Many travellers had told me Marseille is dangerous. They had told me they don’t like Marseille.
As the train approached the French port city, I stared out at the decrepit buildings that had pieces of furniture and colourful clothing dangling from windows.
From the Marseille Saint Charles train station to the Old Port, the taxi driver drove through the streets like through an obstacle course at high speed; he swerved so not to hit pedestrians and then yelled obscenities at them.
I closed my eyes multiple times, wondering if this might be my last trip. But when my eyes were open, I was intrigued by the colourful mix of people walking the streets. There were many people dressed in traditional African clothing; women wearing hijabs carried babies; young girls in short skirts sang songs together; crinkled-faced men smoked cigarettes.
The colour. The characters. The chaos.
Amongst the chaos, I found an oasis in the Beauveau Hotel looking out to the glittered waters of the Old Port. As I looked down on the Old Port, I felt as though I had stepped back in time because the Old Port still resembled a place where travellers came to exchange goods, though now it was mostly seafood and the savon de Marseille (the famous soaps of Marseille).
Boats were moored along the port, creating a cascade of white light until the sun set so low, its ruby rays encircled the city creating a surreal, ‘end of the world’ feeling. But for the people of Marseille, it was an ordinary sunset as they positioned blackboards outside the restaurants to advertise Bouillabaisse, the traditional fish stew from Marseille.
During the day, the Mistral—the infamous wind that blows down the Rhône to the Mediterranean—blew, carrying rubbish with it, bringing down market stalls. I had seen the Mistral’s effects in Luberon, where large tree trunks sloped on an angle. I’d also heard that the Mistral can reach 90 kilometres an hour; but it wasn’t until I felt the Mistral in Marseille that I believed this could be so. (Apparently the Mistral drives people crazy–that is something I can believe.)
Trying to escape the Mistral, I took cover in the deli section of Galleries Lafayette, which sold fresh seafood, copious bottles of rosé and had a good array of traditional Greek foods. In fact Greek culture has a long history in Marseille and the people of Marseille like to tell the story that their city was founded on a love story: The Ligurian princess had to choose her husband by offering him a glass of water at a party. Greek sailors invaded the party and she chose a Greek adventurer for her husband, resulting in a peaceful city.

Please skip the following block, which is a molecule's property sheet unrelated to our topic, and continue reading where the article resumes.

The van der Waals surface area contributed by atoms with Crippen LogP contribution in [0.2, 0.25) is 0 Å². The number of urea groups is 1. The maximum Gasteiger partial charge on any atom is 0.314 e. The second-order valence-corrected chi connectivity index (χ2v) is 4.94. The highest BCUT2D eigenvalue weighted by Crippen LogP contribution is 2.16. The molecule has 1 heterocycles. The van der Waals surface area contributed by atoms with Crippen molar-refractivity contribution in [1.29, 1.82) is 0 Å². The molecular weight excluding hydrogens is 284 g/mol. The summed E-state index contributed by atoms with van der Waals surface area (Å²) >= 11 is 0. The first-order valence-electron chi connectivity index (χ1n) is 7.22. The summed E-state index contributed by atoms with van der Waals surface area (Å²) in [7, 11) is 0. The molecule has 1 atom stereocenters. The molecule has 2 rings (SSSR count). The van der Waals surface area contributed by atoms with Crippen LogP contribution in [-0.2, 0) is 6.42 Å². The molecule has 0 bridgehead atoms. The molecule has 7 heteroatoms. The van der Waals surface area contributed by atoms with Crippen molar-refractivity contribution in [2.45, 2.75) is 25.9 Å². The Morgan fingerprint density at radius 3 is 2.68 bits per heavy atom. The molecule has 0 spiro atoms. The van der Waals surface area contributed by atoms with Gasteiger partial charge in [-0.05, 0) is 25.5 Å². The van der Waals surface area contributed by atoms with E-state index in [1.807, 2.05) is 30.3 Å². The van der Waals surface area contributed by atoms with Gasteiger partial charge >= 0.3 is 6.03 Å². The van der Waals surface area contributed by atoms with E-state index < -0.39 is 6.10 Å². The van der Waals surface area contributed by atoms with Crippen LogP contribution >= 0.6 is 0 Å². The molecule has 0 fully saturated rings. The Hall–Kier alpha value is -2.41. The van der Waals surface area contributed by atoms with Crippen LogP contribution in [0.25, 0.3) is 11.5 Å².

Marseille, which is France’s oldest city, is photogenic and the coastal road is refreshing. The architecture of the grand houses perched on the hill is spectacular as is the view from the basilica, Notre-Dame de la Garde.
Just outside of Marseille is the quaint, colourful fishing port of Cassis, and on the drive down to the port, the road winds through vineyards that make white wine. Also from the port you can see the vineyards of Domaine Clos de Magdalene on the hill.
The Calanques near Cassis—the white cliffs that protrude from the inlets of turquoise water—are humbling and the sound of laughter from teenagers sitting on the cliffs echoes through the Calanques.
From the highest sea cliff in France, you can look down on Cassis and smell the garrigue, which is the low, green vegetation that grows on the limestone mountains in the area and is made up of dwarf oak trees, thyme, rosemary, and lavender.
As I left Marseille for Paris (which is only a 3.5 hour train ride), I realised I had found a place in my heart for Marseille. Although teenage boys loitered which made me feel uneasy, gypsies tried to put their hands into the pockets of male tourists at the markets, and the outskirts of Marseille revealed a poorer side of France, I enjoyed the diversity of the city. I also tasted Pastis there and enjoyed a bottle of white wine from Cassis with another wine lover.
Marseille changed me, it enlightened me; and for that, I’ll forgive its flaws. It is a real, dynamic city, after all.
Feature photo: The Old Port, with a view to Notre-Dame de la Garde